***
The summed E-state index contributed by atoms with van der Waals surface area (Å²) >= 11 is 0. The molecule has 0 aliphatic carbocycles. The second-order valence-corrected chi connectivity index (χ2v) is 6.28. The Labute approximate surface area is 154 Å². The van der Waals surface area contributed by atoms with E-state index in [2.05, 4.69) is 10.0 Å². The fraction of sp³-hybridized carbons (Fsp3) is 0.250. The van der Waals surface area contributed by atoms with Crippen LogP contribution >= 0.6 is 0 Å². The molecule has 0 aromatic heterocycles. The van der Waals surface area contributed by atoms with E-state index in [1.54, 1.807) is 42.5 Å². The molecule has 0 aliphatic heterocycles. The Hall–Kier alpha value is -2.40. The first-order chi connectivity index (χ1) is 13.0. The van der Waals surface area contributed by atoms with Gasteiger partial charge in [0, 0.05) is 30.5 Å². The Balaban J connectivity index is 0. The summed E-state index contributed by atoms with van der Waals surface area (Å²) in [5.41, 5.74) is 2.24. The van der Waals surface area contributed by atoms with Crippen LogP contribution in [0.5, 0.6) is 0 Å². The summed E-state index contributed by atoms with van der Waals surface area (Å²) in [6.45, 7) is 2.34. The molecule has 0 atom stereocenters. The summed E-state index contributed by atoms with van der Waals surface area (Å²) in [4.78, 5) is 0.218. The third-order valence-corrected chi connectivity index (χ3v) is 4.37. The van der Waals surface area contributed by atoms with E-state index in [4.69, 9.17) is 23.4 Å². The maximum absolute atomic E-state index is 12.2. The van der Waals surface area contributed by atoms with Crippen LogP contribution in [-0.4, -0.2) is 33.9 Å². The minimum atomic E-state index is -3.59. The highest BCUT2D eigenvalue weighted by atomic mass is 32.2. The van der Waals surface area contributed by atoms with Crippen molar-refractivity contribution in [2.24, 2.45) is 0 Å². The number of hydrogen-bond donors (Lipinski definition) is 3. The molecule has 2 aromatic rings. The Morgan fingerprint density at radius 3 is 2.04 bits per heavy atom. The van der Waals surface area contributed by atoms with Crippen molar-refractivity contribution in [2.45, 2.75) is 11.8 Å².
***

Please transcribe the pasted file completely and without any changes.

The summed E-state index contributed by atoms with van der Waals surface area (Å²) >= 11 is 0. The molecule has 0 aliphatic carbocycles. The second-order valence-corrected chi connectivity index (χ2v) is 6.28. The Labute approximate surface area is 154 Å². The van der Waals surface area contributed by atoms with E-state index in [2.05, 4.69) is 10.0 Å². The fraction of sp³-hybridized carbons (Fsp3) is 0.250. The van der Waals surface area contributed by atoms with Crippen LogP contribution >= 0.6 is 0 Å². The molecule has 0 aromatic heterocycles. The van der Waals surface area contributed by atoms with E-state index in [1.54, 1.807) is 42.5 Å². The molecule has 0 aliphatic heterocycles. The Hall–Kier alpha value is -2.40. The first-order chi connectivity index (χ1) is 13.0. The van der Waals surface area contributed by atoms with Gasteiger partial charge in [0, 0.05) is 30.5 Å². The Balaban J connectivity index is 0. The summed E-state index contributed by atoms with van der Waals surface area (Å²) in [5.41, 5.74) is 2.24. The van der Waals surface area contributed by atoms with Crippen LogP contribution in [0.5, 0.6) is 0 Å². The summed E-state index contributed by atoms with van der Waals surface area (Å²) in [6.45, 7) is 2.34. The molecule has 0 atom stereocenters. The summed E-state index contributed by atoms with van der Waals surface area (Å²) in [4.78, 5) is 0.218. The third-order valence-corrected chi connectivity index (χ3v) is 4.37. The van der Waals surface area contributed by atoms with E-state index in [4.69, 9.17) is 23.4 Å². The maximum absolute atomic E-state index is 12.2. The van der Waals surface area contributed by atoms with Crippen LogP contribution in [-0.4, -0.2) is 33.9 Å². The minimum atomic E-state index is -3.59. The highest BCUT2D eigenvalue weighted by atomic mass is 32.2. The van der Waals surface area contributed by atoms with Crippen molar-refractivity contribution in [2.24, 2.45) is 0 Å². The number of hydrogen-bond donors (Lipinski definition) is 3. The molecule has 2 aromatic rings. The Morgan fingerprint density at radius 3 is 2.04 bits per heavy atom. The van der Waals surface area contributed by atoms with Crippen molar-refractivity contribution in [2.45, 2.75) is 11.8 Å².